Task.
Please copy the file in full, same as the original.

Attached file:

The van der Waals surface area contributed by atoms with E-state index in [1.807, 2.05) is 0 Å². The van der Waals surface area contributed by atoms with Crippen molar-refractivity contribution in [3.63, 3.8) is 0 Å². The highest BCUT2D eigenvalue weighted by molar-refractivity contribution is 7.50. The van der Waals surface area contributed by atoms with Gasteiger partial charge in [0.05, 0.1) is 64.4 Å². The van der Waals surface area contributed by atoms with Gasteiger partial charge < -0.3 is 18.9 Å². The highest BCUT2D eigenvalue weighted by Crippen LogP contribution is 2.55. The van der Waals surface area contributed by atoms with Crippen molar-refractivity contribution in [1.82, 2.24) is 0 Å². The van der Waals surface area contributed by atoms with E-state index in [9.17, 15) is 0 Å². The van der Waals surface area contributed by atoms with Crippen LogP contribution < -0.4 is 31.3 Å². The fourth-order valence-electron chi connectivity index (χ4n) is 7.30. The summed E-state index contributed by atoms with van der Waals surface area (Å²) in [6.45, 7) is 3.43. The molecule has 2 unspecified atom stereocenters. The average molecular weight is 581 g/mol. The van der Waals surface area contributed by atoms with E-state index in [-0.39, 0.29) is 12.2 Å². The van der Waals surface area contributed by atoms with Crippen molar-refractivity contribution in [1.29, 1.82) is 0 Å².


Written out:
The van der Waals surface area contributed by atoms with E-state index in [1.807, 2.05) is 0 Å². The van der Waals surface area contributed by atoms with Crippen molar-refractivity contribution in [3.63, 3.8) is 0 Å². The highest BCUT2D eigenvalue weighted by molar-refractivity contribution is 7.50. The van der Waals surface area contributed by atoms with Gasteiger partial charge in [0.05, 0.1) is 64.4 Å². The van der Waals surface area contributed by atoms with Gasteiger partial charge < -0.3 is 18.9 Å². The highest BCUT2D eigenvalue weighted by Crippen LogP contribution is 2.55. The van der Waals surface area contributed by atoms with Crippen molar-refractivity contribution in [1.82, 2.24) is 0 Å². The van der Waals surface area contributed by atoms with E-state index in [9.17, 15) is 0 Å². The van der Waals surface area contributed by atoms with Crippen LogP contribution < -0.4 is 31.3 Å². The fourth-order valence-electron chi connectivity index (χ4n) is 7.30. The summed E-state index contributed by atoms with van der Waals surface area (Å²) in [6.45, 7) is 3.43. The molecule has 2 unspecified atom stereocenters. The average molecular weight is 581 g/mol. The van der Waals surface area contributed by atoms with E-state index in [-0.39, 0.29) is 12.2 Å². The van der Waals surface area contributed by atoms with Crippen molar-refractivity contribution in [1.29, 1.82) is 0 Å².